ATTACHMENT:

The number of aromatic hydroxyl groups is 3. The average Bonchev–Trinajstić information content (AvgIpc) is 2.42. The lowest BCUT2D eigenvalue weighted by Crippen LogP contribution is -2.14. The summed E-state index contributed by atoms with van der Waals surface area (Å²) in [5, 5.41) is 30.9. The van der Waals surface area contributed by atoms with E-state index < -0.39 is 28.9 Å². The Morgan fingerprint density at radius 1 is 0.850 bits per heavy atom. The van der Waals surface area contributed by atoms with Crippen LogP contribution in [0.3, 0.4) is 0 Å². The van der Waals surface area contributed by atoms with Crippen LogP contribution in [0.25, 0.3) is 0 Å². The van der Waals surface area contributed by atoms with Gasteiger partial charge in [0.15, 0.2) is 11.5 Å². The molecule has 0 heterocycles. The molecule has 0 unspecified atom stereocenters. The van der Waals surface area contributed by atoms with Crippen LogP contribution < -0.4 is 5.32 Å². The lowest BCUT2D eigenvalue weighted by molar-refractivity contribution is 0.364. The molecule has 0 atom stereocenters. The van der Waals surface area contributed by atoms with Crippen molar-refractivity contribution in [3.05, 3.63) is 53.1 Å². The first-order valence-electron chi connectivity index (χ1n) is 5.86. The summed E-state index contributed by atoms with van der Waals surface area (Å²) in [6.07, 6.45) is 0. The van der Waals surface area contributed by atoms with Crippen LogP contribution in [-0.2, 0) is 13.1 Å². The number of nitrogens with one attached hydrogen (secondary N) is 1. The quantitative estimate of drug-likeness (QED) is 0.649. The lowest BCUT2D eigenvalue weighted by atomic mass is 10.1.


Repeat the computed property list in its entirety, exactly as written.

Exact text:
The number of aromatic hydroxyl groups is 3. The average Bonchev–Trinajstić information content (AvgIpc) is 2.42. The lowest BCUT2D eigenvalue weighted by Crippen LogP contribution is -2.14. The summed E-state index contributed by atoms with van der Waals surface area (Å²) in [5, 5.41) is 30.9. The van der Waals surface area contributed by atoms with E-state index < -0.39 is 28.9 Å². The Morgan fingerprint density at radius 1 is 0.850 bits per heavy atom. The van der Waals surface area contributed by atoms with Crippen LogP contribution in [0.3, 0.4) is 0 Å². The van der Waals surface area contributed by atoms with Crippen LogP contribution in [0.25, 0.3) is 0 Å². The van der Waals surface area contributed by atoms with Gasteiger partial charge in [0.15, 0.2) is 11.5 Å². The molecule has 0 heterocycles. The molecule has 0 unspecified atom stereocenters. The van der Waals surface area contributed by atoms with Crippen LogP contribution < -0.4 is 5.32 Å². The lowest BCUT2D eigenvalue weighted by molar-refractivity contribution is 0.364. The molecule has 0 atom stereocenters. The van der Waals surface area contributed by atoms with Crippen molar-refractivity contribution in [3.05, 3.63) is 53.1 Å². The first-order valence-electron chi connectivity index (χ1n) is 5.86. The summed E-state index contributed by atoms with van der Waals surface area (Å²) in [6.07, 6.45) is 0. The van der Waals surface area contributed by atoms with Crippen LogP contribution in [-0.2, 0) is 13.1 Å². The number of nitrogens with one attached hydrogen (secondary N) is 1. The quantitative estimate of drug-likeness (QED) is 0.649. The lowest BCUT2D eigenvalue weighted by atomic mass is 10.1.